Dogpatch Press

Fluff Pieces Every Week

Tag: japan

Fred Patten on mythical creatures and Happy Science of Japan.

by Patch O'Furr

From the archive: Fred Patten, who passed away in late 2018, was a furry fandom founder who was also key for importing anime to the USA in the 1970’s and preparing it for English speaking audiences. As a historian and fan, Fred spoke to fellow researchers overseas. This led to discussing obscure traditions and customs. Occasionally they would come up about stories he was considering, but were too footnotey to add to the main articles. Below is the first of two interesting side topics, Happy Science of Japan. Coming next is Mandaean religion of Iraq, with 60-70,000 members worldwide. Fred suggests its mythology could be “a whole new area for furry artists and writers”. – Patch

From a story by a Japanese reporter about a visit to a 1994 “Happy Science” ceremony at age 15. The religious leader, riding on a dragon stage prop, ranted about a Japanese term for pornography which reveals the hair of a woman’s nether-regions.

Fred’s Happy Science story (6/25/15)

Dear Patch;

I don’t think I’ve ever told you about my encounter with the Happy Science religion.

This is more anime than furry-related.

Around 1995, give or take five years, I was contacted by a Japanese group.  They had just released an animated theatrical feature in Japan that was #1 at the box office for two weeks, and they were trying to get U.S. distribution for it.  They were about to have a Japanese-community screening of an English-subtitled print.  Did I want to attend it?  I did.

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Netflix’s Aggretsuko: “We Wish You A Metal Christmas” Special was a Yuletide Treat – by Tempo

by Patch O'Furr

Welcome to Tempe O’Kun, author of Paranormal Furry Romanceanthropomorphic-animal Westerns, and a frequent guest of the site.

The smash-hit furry anime Aggrestuko that came out April 2018 is already slated for a second season, but we got a Yuletide treat: a Christmas special. Read the rest of this entry »

Monster Party Cafe opens in Japan – the first permanent furry-themed business?

by Patch O'Furr

It’s fun to go to themed places that make you feel like you’re in a movie. There’s Speakeasy and Tiki bars, or even Horror and Clown themed bars. For a spooky time, try The Jeckyl and Hyde Club in NYC, Donnie Dirk’s Zombie Den in Minneapolis, or Lovecraft Bar in Portland, Oregon. How about a visit to Toontown?

For some people, it’s more than fun. Night life is real life. Some places support subculture or identity like Gay and Leather bars.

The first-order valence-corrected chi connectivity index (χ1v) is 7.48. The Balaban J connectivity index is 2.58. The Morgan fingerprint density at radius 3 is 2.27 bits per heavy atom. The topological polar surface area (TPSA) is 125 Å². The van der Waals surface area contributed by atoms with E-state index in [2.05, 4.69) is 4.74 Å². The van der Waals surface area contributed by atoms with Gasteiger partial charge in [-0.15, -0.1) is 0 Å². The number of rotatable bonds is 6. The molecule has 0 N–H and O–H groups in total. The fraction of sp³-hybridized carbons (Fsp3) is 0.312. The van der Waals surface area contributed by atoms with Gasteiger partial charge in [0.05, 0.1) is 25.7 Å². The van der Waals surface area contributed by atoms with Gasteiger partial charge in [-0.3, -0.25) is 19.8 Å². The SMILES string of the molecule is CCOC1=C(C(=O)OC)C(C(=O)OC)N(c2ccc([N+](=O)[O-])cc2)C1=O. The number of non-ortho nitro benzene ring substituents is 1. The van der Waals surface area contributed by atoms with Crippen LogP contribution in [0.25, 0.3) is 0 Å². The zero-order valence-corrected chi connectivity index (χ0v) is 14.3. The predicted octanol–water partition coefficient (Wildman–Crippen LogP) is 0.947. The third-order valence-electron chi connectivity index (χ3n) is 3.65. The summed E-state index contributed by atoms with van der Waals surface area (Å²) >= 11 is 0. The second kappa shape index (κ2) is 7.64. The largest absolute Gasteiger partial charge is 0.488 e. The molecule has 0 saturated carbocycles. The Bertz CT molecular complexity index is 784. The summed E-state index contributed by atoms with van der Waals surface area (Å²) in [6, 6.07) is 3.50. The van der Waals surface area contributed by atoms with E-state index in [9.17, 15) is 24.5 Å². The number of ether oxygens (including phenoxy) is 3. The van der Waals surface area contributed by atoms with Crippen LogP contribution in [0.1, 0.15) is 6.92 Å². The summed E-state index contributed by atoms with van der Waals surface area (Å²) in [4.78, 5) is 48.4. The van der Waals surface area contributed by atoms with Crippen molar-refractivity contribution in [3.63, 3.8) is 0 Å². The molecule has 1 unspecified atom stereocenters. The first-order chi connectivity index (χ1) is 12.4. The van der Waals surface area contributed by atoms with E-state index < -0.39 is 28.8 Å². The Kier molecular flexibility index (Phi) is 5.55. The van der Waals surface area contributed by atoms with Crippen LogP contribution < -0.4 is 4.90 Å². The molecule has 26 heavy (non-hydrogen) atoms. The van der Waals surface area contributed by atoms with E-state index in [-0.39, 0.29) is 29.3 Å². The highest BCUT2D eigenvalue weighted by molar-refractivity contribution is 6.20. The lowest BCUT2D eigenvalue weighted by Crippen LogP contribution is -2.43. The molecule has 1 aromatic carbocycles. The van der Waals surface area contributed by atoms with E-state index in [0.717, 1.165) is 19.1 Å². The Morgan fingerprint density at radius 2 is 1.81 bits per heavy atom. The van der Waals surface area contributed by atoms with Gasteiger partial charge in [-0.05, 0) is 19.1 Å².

Why not a furry bar? It’s a half-joke/half-suggestion I’ve been making for years. One night a month, you can do dances like Frolic in San Francisco, Foxtrot in Denver, Tail! Party in Long Beach, or Howl Toronto.  But what if there was a place to be your furry self almost any night?

There have been a lot of “fandom firsts” in a short while – some good, some bad. There was the first mainstream-accessible furry movie and the first Furry political scandal.  Now, new ground has been broken by a permanent establishment with a furry theme. It’s an idea that could go much farther, but take a look.

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Spirit Hunters Book 3: Tails High, by Paul Kidd – book review by Fred Patten.

by Patch O'Furr

Submitted by Fred Patten, Furry’s favorite historian and reviewer.

51jdimr-pplSpirit Hunters. Book 3: Tails High, by Paul Kidd. Illustrated.
Raleigh, NC,, Western Australia, Kitsune Press, September 2016, trade paperback $26.59 (423 pages), Kindle $7.90.

Here are four more of Paul Kidd’s witty tales of the Sacred Isles, the land of Japanese mythology; about a hundred pages apiece. The Spirit Hunters are a quartet who venture throughout mythical Japan hunting inimical yōkai (supernatural spirits) to exorcise or kill them. They are Lady Kitsune nō Sura, a fox woman, and her companion Tsunetomo Tonbo, a huge human samurai, who hope to be paid for their services; Asodo Kuno, a young low-ranking human samurai who has joined them to gain a reputation and higher status; and Nezumi nō Chiri, a shy rat-spirit who Sura has invited to join them. Sura and Chiri, and any other animal-people who the quartet meet, can shift among three forms: human except for animal ears and tail; anthropomorphic, looking human but with an animal head, full fur or feathers, and tail; and fully animal but still able to talk.

Book 3: Tails High is a bit darker than the first two. The first tale is light, but it turns ominous in its final paragraphs. These four are set a little later than 900 or 1000 A.D. The Emperor is faced by rising powerful regional lords (daimyō). He must decide whether to fight to retain his authority and have the Sacred Isles rent by civil war, or to appoint a warlord as his supreme general – his shogun – and submit to becoming a mere figurehead. We know how this turned out in our Japan. But in the Sacred Isles, with the Spirit Hunters’ aid …?